Supercritical CO2-assisted, silicone-modified wood for enhanced fire resistance
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A composite fabrication method is reported that incorporates silicones into bulk aspen substrates and subsequently crosslinks the additives in situ. This process utilizes supercritical CO2, a non-toxic and easily recoverable solvent, as a transport and reaction medium resulting in aspen composites that have been uniformly infused with silicone. Flexure properties of aspen–silicone composites were determined to be indistinguishable from those of aspen. However, after thermal degradation, the residual flexure properties of the composite char were significantly improved compared to the virgin aspen char. Energy release rate, total energy released, and char yield of aspen and aspen–silicone composites were measured and a significant improvement in all three of these fire-resistance parameters was observed after the incorporation of silicone. Samples were also exposed to a controlled thermo-oxidative environment under an applied stress to measure lifetimes of each sample at given temperatures and stress levels. This data were subjected to an Arrhenius analysis and show a good linear correlation. Composite systems demonstrate significantly longer lifetimes than virgin aspen and the slopes of all lines are nearly identical, suggesting that no change in the chemical degradation mechanism has occurred.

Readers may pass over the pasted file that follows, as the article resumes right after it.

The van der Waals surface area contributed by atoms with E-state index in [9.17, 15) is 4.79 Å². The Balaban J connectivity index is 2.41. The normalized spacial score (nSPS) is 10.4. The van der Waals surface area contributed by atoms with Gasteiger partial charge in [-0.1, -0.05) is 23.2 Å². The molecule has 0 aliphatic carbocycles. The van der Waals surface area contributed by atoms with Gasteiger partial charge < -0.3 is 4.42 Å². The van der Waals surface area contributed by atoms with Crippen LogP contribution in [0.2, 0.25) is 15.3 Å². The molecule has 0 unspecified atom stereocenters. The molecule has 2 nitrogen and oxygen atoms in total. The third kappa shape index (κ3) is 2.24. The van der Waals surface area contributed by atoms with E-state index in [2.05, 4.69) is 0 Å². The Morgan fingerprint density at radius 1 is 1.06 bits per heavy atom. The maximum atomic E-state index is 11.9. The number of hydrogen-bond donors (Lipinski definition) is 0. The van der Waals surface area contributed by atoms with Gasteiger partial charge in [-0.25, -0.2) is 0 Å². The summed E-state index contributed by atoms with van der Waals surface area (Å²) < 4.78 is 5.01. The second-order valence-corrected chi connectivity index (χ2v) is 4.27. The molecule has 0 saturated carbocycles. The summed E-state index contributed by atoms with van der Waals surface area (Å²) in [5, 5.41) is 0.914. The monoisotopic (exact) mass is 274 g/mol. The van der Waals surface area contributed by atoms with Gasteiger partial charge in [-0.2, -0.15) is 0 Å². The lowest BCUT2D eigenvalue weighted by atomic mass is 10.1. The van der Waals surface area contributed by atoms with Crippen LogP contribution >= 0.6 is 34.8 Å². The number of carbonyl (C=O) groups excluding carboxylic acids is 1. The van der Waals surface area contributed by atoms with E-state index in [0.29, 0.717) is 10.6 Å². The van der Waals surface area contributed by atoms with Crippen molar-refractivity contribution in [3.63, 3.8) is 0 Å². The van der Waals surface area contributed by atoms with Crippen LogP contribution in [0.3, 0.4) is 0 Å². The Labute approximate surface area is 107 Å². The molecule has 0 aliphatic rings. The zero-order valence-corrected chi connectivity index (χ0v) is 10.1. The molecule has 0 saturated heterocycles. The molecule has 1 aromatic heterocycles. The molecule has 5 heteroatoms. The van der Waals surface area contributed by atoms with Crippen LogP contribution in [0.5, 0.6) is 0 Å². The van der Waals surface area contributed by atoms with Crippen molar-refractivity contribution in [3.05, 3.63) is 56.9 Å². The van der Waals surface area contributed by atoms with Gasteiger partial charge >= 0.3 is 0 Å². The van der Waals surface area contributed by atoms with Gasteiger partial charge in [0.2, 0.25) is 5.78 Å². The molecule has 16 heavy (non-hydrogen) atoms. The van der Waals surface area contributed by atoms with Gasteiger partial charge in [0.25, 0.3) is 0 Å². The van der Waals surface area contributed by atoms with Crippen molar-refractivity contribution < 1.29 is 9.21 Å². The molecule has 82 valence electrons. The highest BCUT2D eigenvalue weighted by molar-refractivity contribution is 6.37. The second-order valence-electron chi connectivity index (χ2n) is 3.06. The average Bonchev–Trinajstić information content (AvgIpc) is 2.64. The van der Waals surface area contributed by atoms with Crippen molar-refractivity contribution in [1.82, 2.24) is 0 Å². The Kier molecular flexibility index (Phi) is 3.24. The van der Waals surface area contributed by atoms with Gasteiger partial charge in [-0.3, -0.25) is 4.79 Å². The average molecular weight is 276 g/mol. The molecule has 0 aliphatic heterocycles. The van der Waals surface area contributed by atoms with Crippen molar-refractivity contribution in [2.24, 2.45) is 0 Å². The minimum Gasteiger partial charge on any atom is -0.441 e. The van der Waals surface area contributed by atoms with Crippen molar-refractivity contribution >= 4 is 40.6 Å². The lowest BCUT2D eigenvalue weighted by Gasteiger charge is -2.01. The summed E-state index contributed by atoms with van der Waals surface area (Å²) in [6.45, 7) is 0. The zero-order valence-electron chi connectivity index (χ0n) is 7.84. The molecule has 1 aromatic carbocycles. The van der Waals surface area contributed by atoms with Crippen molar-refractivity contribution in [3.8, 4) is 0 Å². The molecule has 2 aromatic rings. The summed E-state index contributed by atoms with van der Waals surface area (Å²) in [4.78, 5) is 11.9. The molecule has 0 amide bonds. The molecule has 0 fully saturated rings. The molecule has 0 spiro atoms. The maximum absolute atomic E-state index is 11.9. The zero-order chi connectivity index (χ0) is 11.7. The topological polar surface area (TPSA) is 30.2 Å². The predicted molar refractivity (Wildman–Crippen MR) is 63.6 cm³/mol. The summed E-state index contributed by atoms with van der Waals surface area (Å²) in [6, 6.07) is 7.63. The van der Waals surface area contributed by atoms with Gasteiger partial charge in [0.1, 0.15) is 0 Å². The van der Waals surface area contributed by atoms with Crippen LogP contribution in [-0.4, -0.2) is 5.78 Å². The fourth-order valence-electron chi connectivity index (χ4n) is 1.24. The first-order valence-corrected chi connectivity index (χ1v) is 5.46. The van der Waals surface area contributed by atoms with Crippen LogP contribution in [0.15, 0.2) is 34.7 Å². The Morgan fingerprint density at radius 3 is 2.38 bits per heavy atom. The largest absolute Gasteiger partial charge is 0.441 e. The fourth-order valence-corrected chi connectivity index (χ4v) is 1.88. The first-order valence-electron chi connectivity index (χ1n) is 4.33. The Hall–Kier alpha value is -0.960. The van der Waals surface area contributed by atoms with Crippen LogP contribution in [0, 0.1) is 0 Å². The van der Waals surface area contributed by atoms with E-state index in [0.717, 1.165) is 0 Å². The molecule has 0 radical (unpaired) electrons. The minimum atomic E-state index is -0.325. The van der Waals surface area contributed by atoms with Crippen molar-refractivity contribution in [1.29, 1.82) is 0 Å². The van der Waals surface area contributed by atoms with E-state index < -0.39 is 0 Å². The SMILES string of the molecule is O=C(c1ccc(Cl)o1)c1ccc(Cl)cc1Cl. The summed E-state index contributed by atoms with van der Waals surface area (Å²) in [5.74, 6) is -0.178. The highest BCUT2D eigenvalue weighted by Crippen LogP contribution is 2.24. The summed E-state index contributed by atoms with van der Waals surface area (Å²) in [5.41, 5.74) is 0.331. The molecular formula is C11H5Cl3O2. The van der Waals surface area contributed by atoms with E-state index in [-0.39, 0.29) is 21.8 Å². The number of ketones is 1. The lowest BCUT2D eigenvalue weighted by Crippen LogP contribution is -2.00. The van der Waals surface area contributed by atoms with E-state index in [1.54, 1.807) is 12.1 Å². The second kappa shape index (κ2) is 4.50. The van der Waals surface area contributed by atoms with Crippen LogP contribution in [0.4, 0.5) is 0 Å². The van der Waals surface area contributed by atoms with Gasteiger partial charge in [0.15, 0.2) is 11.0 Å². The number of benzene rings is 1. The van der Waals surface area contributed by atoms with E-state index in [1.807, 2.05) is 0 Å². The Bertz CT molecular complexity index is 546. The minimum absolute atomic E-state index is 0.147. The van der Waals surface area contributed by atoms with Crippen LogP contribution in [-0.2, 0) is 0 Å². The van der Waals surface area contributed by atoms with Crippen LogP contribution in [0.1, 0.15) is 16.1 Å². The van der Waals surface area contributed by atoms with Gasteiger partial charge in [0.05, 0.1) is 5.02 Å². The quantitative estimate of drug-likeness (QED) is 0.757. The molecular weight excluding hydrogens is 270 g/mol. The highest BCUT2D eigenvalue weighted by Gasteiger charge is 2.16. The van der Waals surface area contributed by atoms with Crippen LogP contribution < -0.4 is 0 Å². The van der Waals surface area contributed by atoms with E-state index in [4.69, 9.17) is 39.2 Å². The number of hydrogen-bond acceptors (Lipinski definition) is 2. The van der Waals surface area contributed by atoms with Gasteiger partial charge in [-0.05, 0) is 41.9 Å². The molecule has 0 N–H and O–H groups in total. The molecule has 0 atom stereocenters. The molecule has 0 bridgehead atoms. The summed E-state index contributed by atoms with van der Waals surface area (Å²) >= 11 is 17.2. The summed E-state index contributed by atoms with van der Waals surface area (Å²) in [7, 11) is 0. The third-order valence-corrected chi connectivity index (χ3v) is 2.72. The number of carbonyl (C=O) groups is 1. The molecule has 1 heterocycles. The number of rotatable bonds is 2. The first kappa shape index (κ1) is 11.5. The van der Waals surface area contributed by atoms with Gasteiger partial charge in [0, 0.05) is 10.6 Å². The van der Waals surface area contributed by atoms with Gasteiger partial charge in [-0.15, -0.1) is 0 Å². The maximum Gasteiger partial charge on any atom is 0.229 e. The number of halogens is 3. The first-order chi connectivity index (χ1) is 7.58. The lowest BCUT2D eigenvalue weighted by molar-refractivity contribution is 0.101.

KeywordsEnergy Release Rate Heat Release Rate Fire Resistance Federal Aviation Administration Silicone Composite
We would like to recognize the Environmental Protection Agency and the New England Green Chemistry Consortium (NEGCC) for their funding and support. We thank the National Science Foundation Materials Research Science and Engineering Center for the use of their central facilities.
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